Follow Dana Wensley at The New Zealand Author, a publication of The New Zealand Society of Authors.
Sample column. First appeared in The New Zealand Author Issue 300 Autumn 2015. Reproduced with permission of The New Zealand Author.
Why Support Courage Day?
Courage Day (also known as The Day of the Imprisoned Writer) recognises writers who defend the right to free speech, and those who suffer oppression and are killed / imprisoned for their work. The beginning of the year was heralded with the deaths of 12 people following a bloody attack on the offices of the French satirical magazine Charlie Hedbo. The editors and employees of Charlie Hedbo were not freelance journalists in war-torn countries. They were people sitting at computer desks near the tourist mecca of Paris’s Bastille monument, churning out satire for public consumption.
Their deaths remind us we should never take the right to freedom of speech for granted.
What is PEN(NZ)?
Dana Wensley is the PEN (NZ) representative for freedom of speech in New Zealand. Established in 1929, PEN has for over 85 years, supported and promoted human rights. Whether its satirical writers such as those at Charlie Hebdo, or human rights activists like Bahraini Nabeel Rajab (imprisoned in January for six months for insulting public institutions via twitter); PEN International seeks to defend the right of writers to express their ideas, unhindered from fear of political or religious repression. You can find out more about PEN (NZ) here. Find out more about PEN International here.
What is the 'Empty Chair' Campaign?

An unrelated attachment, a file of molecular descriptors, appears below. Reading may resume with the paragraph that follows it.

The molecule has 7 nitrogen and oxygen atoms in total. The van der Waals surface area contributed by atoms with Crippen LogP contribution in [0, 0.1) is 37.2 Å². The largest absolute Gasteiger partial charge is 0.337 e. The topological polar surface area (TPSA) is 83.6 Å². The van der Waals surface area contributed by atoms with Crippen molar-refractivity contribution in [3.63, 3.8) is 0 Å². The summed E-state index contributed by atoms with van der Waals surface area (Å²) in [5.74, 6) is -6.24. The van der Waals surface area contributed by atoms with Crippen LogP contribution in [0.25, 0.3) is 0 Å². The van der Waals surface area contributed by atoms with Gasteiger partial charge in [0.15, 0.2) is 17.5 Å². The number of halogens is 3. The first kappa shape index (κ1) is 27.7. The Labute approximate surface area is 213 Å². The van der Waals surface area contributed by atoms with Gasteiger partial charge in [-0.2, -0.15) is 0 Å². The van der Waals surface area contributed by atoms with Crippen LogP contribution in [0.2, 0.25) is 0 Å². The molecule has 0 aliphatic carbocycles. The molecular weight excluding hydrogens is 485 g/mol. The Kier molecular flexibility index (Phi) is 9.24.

Empty Chairs for three writers were featured at the latest PEN International Congress in Ottawa. Two of the chairs symbolised imprisoned writers Raif Badawai and Amanuel Asrat. The third chair, for Juan Carlos Argenal Medina, stood empty in his honour following his murder outside his home in Honduras in December 2013. PEN International continues to call for justice following his murder. More.
There is something evocative about an empty chair. It can symbolise many things. The solitary life of a writer. The fact that with the revolution in publishing, much writing today is never destined for public consumption.
Or it can symbolise something more powerful; the plight of the estimated 700-900 writers around the world who are imprisoned for their work.
The chairs at PEN’s 80th International Congress last year represented imprisoned writers whose absence from the conference was ‘emblematic of challenges faced by their colleagues.’
Writing is a solitary business.
It is also a dangerous one.
Writing: A Dangerous Business
According to Reporters Without Borders, a total of 720 journalists have been killed since 2005. Last year alone saw 66 killed, 178 imprisoned, and 119 kidnapped. One need look no further for visual reminders that the written word is still powerful than the beheadings by ISIS of freelance journalists James Foley, Steven Sotloff, and Japan’s Kenji Goto.
Aron Atabek: The Day of the Imprisoned Writer 2014